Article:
Having built up a healthy following, it appears that there is quite an appetite for the songs that ultimately ended up on 'Dust', as Mark explains in typical self-effacing fashion: "There were quite a lot of people waiting for the album because they'd heard us play the songs live and the feedback about 'Dust' has generally been very good and really positive. We try to take that and give it back to God rather than taking the praise ourselves though. When I catch myself listening to some of the songs on the album, it feels like I didn't write them. They're God-given songs so there would be no reason for me to get big-headed."
I press Mark to name the song that means the most to him. "I suppose the most personal song on the album for me is 'Dark Clouds' which was written at a time when things went pear-shaped and, without going into the whole story, myself and my wife had to move out of our house and I had lost my car and had no job. Everything was going wrong and it was a very dark, difficult time for us. That song tackled the question of whether or not I still believed in God and, if I did, where was he. It's a bit like one of the psalms that David might have written that shouts at God and asks him to show himself. Thankfully, we've now come out the other side and I'm glad to say we're still in the same house and I have a wonderful job working as a music teacher with special needs kids. It's so clear that God was in it all and that's why, at the end of that song, it says 'you have saved me'. Even though we can't see everything at the time, God is in control."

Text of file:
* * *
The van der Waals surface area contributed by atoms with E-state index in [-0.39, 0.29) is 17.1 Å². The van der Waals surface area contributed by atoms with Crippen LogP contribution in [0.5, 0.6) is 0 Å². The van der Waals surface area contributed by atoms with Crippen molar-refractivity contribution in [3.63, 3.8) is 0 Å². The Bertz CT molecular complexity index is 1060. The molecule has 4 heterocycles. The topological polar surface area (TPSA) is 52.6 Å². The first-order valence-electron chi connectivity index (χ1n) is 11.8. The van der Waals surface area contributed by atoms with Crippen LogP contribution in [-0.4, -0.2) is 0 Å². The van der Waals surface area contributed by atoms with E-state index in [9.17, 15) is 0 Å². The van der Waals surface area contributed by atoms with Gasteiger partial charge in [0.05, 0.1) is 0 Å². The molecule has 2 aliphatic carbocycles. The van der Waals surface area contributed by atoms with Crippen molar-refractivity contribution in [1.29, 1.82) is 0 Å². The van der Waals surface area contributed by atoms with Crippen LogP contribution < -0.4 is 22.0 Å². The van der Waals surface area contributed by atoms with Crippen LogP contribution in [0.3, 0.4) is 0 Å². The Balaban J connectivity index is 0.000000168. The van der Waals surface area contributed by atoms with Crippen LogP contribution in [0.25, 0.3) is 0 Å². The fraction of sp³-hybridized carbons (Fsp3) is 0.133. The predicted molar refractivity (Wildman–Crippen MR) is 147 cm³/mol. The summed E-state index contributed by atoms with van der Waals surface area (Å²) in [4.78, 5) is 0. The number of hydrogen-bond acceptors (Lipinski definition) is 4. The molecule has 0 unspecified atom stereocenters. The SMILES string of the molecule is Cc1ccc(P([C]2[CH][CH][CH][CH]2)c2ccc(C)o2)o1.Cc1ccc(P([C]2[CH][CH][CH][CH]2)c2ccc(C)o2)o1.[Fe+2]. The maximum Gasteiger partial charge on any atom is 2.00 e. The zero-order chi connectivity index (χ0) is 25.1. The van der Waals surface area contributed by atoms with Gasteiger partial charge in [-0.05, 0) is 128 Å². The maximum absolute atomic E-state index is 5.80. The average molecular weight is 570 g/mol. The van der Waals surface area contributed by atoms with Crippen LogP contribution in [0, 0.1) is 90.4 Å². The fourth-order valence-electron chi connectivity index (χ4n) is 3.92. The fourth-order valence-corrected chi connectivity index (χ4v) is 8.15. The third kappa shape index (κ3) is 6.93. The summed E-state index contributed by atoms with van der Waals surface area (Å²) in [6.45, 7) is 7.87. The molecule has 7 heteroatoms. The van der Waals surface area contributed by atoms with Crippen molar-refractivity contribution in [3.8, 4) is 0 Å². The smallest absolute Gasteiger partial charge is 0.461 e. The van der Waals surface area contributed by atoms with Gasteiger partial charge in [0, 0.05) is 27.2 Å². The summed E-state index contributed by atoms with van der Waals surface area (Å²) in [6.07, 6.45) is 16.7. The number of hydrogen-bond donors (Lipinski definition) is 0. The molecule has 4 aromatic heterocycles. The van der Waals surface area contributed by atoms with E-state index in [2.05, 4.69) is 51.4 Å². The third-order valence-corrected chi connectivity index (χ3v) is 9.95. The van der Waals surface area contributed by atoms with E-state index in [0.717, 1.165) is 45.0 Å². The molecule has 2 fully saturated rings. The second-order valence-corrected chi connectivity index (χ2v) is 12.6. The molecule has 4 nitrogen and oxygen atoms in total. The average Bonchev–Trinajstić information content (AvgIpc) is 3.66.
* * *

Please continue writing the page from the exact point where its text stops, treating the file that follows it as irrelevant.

With an upcoming support slot for American Christian bluegrass exponents the Isaacs later this year to look forward to as well as a steady supply of new songs, Mark is assured that God is in control of his music ministry too. "God has been amazing by giving us fresh songs," he adds in closing. "We've already been using some of them locally and people have been asking us where they can find them. Here's hoping we'll be able to record a follow up to 'Dust' soon. I wouldn't like to leave it so long this time!"The opinions expressed in this article are not necessarily those held by Cross Rhythms. Any expressed views were accurate at the time of publishing but may or may not reflect the views of the individuals concerned at a later date.